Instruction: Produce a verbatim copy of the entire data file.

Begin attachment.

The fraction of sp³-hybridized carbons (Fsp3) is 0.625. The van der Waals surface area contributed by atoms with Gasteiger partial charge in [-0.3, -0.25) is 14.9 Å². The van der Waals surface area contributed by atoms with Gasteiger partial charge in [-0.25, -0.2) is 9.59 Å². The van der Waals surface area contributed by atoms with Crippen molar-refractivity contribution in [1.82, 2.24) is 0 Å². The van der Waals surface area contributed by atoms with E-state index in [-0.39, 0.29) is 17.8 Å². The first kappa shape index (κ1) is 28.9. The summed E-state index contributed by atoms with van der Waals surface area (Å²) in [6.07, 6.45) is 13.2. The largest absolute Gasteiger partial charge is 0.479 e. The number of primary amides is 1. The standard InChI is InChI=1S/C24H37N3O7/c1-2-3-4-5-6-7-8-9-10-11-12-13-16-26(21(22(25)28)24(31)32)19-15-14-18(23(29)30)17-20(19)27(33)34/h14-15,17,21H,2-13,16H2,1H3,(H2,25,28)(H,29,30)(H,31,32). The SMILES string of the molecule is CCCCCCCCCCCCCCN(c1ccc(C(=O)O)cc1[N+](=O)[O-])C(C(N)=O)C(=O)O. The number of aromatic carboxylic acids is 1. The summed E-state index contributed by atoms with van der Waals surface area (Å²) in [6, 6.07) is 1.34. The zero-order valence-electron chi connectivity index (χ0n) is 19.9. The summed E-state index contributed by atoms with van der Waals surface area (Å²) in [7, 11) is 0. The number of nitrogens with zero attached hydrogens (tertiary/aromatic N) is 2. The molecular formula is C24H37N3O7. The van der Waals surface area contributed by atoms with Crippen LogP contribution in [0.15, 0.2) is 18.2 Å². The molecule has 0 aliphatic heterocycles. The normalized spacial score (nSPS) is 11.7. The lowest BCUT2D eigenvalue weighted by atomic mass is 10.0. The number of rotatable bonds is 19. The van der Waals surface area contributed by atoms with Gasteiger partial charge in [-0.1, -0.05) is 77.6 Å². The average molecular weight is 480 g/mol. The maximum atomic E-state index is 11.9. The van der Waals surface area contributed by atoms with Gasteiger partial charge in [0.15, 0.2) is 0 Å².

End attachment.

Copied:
The fraction of sp³-hybridized carbons (Fsp3) is 0.625. The van der Waals surface area contributed by atoms with Gasteiger partial charge in [-0.3, -0.25) is 14.9 Å². The van der Waals surface area contributed by atoms with Gasteiger partial charge in [-0.25, -0.2) is 9.59 Å². The van der Waals surface area contributed by atoms with Crippen molar-refractivity contribution in [1.82, 2.24) is 0 Å². The van der Waals surface area contributed by atoms with E-state index in [-0.39, 0.29) is 17.8 Å². The first kappa shape index (κ1) is 28.9. The summed E-state index contributed by atoms with van der Waals surface area (Å²) in [6.07, 6.45) is 13.2. The largest absolute Gasteiger partial charge is 0.479 e. The number of primary amides is 1. The standard InChI is InChI=1S/C24H37N3O7/c1-2-3-4-5-6-7-8-9-10-11-12-13-16-26(21(22(25)28)24(31)32)19-15-14-18(23(29)30)17-20(19)27(33)34/h14-15,17,21H,2-13,16H2,1H3,(H2,25,28)(H,29,30)(H,31,32). The SMILES string of the molecule is CCCCCCCCCCCCCCN(c1ccc(C(=O)O)cc1[N+](=O)[O-])C(C(N)=O)C(=O)O. The number of aromatic carboxylic acids is 1. The summed E-state index contributed by atoms with van der Waals surface area (Å²) in [6, 6.07) is 1.34. The zero-order valence-electron chi connectivity index (χ0n) is 19.9. The summed E-state index contributed by atoms with van der Waals surface area (Å²) in [7, 11) is 0. The number of nitrogens with zero attached hydrogens (tertiary/aromatic N) is 2. The molecular formula is C24H37N3O7. The van der Waals surface area contributed by atoms with Crippen LogP contribution in [0.15, 0.2) is 18.2 Å². The molecule has 0 aliphatic heterocycles. The normalized spacial score (nSPS) is 11.7. The lowest BCUT2D eigenvalue weighted by atomic mass is 10.0. The number of rotatable bonds is 19. The van der Waals surface area contributed by atoms with Gasteiger partial charge in [-0.1, -0.05) is 77.6 Å². The average molecular weight is 480 g/mol. The maximum atomic E-state index is 11.9. The van der Waals surface area contributed by atoms with Gasteiger partial charge in [0.15, 0.2) is 0 Å².